The Shema is probably Judaism’s best known prayer. Recited twice daily, its opening verse proclaims G-d’s Oneness – “Hear O Israel, the Lord is our G-d, the Lord is One.” The subsequent verses tell us to take this message and make it central to our lives - teach it to our children, speak about it publicly, hang it on our doorposts (the Mezuzah), etc.

Now, I would think that G-d’s existence, and the idea of responsibility to something higher than myself, is the most important doctrine I would need to consistently retain. Why this emphasis on numbers (One G-d as opposed to many)? Important as it is, why do we need to constantly reinforce the Oneness doctrine?

The answer is that we’re not just proclaiming one Deity as opposed to several. That idea only scratches the surface.

The Shema is actually proclaiming that our topsy-turvy world, our complex lives, the disjointed and sometimes fractured reality we see, are all part of G-d’s Oneness. My health, my kids’ soccer game, my boss’s attitude and my 401k are all part of the Divine harmony. Scattered as my life may seem, everything can and should fit into my journey toward a life of meaning. There can be Oneness to my life.

I think of it this way: Each of my life’s facets is a distinct pearl. When I consciously infuse these ‘pearls’ with vision and purpose, I am stringing them together with a strand of Holiness. My life is now a beautiful necklace.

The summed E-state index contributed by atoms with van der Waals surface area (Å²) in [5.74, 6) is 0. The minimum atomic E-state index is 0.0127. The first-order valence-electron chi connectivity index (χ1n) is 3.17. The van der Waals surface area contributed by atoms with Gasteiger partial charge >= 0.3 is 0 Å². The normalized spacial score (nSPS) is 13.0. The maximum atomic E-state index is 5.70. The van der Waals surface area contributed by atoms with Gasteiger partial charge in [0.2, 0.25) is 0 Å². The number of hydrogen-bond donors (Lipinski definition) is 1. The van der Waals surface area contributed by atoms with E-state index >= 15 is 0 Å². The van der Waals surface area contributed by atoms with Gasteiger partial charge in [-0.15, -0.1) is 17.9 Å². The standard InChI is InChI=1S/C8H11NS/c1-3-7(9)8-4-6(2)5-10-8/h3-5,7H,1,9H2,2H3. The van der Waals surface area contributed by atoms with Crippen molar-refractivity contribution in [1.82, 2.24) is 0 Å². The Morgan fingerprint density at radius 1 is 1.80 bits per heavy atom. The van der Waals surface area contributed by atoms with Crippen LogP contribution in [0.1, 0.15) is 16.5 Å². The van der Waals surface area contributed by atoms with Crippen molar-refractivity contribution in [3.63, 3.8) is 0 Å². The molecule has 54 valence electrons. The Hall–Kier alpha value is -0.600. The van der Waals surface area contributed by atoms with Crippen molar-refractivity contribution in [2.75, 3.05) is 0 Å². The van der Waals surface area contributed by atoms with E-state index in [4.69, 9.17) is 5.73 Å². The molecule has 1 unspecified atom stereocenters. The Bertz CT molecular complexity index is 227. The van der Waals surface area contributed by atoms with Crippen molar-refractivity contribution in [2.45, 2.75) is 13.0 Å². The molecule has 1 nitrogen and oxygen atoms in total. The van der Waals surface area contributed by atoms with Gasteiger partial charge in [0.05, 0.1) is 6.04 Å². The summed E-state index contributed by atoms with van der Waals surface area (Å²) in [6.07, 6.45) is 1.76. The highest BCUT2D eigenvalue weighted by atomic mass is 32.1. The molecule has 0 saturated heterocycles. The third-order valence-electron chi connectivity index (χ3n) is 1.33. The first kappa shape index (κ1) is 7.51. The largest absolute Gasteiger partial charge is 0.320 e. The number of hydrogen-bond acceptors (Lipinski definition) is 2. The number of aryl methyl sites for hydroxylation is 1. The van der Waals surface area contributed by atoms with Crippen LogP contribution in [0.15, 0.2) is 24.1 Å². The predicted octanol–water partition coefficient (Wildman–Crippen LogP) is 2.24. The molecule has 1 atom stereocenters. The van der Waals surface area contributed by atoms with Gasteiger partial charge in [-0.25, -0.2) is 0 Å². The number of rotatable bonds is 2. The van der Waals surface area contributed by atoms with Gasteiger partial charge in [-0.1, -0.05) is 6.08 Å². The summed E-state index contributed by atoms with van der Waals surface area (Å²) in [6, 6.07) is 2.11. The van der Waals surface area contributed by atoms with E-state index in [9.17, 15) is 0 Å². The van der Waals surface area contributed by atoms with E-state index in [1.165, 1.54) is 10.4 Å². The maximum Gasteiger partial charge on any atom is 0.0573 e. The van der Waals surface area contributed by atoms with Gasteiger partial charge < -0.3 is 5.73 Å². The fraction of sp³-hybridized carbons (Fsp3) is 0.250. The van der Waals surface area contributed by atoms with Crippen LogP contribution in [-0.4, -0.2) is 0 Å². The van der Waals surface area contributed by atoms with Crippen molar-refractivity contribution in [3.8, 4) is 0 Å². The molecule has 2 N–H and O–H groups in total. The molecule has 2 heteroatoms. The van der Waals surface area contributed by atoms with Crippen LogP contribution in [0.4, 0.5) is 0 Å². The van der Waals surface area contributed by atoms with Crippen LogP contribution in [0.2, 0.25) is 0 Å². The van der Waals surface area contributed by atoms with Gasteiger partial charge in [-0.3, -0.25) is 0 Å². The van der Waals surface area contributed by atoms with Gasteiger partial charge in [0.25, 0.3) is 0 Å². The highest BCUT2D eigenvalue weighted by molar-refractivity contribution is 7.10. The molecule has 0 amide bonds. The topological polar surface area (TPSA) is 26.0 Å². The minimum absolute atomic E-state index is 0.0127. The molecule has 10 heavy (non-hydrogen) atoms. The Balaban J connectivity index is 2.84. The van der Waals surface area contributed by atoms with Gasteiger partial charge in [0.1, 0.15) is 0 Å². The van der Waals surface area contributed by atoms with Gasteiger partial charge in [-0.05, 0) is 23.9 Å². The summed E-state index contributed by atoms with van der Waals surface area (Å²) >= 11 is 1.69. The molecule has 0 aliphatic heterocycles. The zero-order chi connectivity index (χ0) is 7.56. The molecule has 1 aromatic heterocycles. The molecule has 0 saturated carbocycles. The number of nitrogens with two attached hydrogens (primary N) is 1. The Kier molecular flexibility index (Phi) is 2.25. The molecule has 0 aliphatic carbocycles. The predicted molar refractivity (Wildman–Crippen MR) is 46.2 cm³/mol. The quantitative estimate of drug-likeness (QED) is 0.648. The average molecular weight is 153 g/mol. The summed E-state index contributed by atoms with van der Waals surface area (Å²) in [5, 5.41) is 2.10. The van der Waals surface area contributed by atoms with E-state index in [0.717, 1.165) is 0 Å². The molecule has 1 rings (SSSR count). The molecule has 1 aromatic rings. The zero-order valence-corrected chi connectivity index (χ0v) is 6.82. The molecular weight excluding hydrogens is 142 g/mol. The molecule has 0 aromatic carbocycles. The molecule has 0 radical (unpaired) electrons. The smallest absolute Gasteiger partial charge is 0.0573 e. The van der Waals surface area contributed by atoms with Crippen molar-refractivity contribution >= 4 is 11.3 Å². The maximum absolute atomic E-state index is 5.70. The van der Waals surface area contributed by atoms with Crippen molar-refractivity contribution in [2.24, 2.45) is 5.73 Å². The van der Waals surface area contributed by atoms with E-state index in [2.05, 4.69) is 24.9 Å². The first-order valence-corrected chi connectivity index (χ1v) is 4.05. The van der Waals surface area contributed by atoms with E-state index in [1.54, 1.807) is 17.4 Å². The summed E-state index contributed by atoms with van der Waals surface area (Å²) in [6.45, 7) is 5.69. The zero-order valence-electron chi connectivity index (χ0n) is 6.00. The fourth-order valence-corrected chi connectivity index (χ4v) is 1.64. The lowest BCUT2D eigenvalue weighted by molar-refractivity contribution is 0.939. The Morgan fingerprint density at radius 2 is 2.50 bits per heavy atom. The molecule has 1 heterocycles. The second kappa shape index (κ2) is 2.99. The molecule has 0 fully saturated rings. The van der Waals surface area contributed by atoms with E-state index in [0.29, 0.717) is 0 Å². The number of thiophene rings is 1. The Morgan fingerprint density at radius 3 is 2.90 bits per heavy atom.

This helps explain why we traditionally cover our eyes when reciting the Shema.

My physical eyes, my natural instinct, show me a world of pain and fracture. Where’s the Oneness?

So I cover my eyes, because I need to see with my soul. I need to envision a world created by One G-d, with One purpose and with an inherent Oneness waiting to be discovered.

Now I can see a Shema world.

This concept gives me a clear compass, a safe haven, and an energizing motivator in a confusing, insecure and [sometimes downright] depressing world.

Important as this concept always is, it has special relevance in this period of time.

This coming Tuesday, 12/16 on the secular calendar, will be the 19th of Kislev, a day celebrated as the ‘Rosh Hashana for Chabad Chassidic Thought/Life”.

To me, Chabad theology is one large ‘Shema’, finding unity and connectedness within all parts of the Torah and life itself. Chabad thought allows my mind to hover above reality, so that I can see the forest for the tress.